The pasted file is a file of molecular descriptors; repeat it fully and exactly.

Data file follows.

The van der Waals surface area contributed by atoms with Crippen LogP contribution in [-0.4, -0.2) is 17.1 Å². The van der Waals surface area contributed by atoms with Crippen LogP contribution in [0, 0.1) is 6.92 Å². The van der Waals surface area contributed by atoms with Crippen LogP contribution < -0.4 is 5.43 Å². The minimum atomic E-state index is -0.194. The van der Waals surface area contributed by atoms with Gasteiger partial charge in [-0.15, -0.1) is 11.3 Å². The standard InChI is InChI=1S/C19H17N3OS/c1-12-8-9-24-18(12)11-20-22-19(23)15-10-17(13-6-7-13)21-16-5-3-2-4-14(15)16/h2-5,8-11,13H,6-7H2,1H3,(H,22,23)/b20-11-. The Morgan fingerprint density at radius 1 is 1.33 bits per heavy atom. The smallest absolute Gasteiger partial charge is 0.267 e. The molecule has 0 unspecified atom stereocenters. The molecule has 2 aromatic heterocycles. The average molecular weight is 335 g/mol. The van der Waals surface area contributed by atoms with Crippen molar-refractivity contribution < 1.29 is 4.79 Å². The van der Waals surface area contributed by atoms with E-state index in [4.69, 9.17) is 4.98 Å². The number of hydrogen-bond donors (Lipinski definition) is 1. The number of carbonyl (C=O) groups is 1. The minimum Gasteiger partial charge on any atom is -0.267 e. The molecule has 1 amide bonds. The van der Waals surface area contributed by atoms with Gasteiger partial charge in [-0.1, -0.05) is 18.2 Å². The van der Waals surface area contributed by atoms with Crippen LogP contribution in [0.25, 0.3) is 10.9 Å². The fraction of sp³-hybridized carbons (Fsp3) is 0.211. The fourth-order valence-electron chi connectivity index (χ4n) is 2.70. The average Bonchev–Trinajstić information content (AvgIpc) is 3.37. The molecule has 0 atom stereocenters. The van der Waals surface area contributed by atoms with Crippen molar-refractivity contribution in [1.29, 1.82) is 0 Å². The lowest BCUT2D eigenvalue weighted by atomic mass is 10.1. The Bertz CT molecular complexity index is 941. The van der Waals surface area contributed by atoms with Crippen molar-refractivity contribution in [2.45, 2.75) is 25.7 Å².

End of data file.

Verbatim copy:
The van der Waals surface area contributed by atoms with Crippen LogP contribution in [-0.4, -0.2) is 17.1 Å². The van der Waals surface area contributed by atoms with Crippen LogP contribution in [0, 0.1) is 6.92 Å². The van der Waals surface area contributed by atoms with Crippen LogP contribution < -0.4 is 5.43 Å². The minimum atomic E-state index is -0.194. The van der Waals surface area contributed by atoms with Gasteiger partial charge in [-0.15, -0.1) is 11.3 Å². The standard InChI is InChI=1S/C19H17N3OS/c1-12-8-9-24-18(12)11-20-22-19(23)15-10-17(13-6-7-13)21-16-5-3-2-4-14(15)16/h2-5,8-11,13H,6-7H2,1H3,(H,22,23)/b20-11-. The Morgan fingerprint density at radius 1 is 1.33 bits per heavy atom. The smallest absolute Gasteiger partial charge is 0.267 e. The molecule has 0 unspecified atom stereocenters. The molecule has 2 aromatic heterocycles. The average molecular weight is 335 g/mol. The van der Waals surface area contributed by atoms with Crippen molar-refractivity contribution < 1.29 is 4.79 Å². The van der Waals surface area contributed by atoms with E-state index in [4.69, 9.17) is 4.98 Å². The number of hydrogen-bond donors (Lipinski definition) is 1. The number of carbonyl (C=O) groups is 1. The minimum Gasteiger partial charge on any atom is -0.267 e. The molecule has 1 amide bonds. The van der Waals surface area contributed by atoms with Gasteiger partial charge in [-0.1, -0.05) is 18.2 Å². The van der Waals surface area contributed by atoms with Crippen LogP contribution in [0.25, 0.3) is 10.9 Å². The fraction of sp³-hybridized carbons (Fsp3) is 0.211. The fourth-order valence-electron chi connectivity index (χ4n) is 2.70. The average Bonchev–Trinajstić information content (AvgIpc) is 3.37. The molecule has 0 atom stereocenters. The van der Waals surface area contributed by atoms with Crippen molar-refractivity contribution in [1.29, 1.82) is 0 Å². The lowest BCUT2D eigenvalue weighted by atomic mass is 10.1. The Bertz CT molecular complexity index is 941. The van der Waals surface area contributed by atoms with Crippen molar-refractivity contribution in [2.45, 2.75) is 25.7 Å².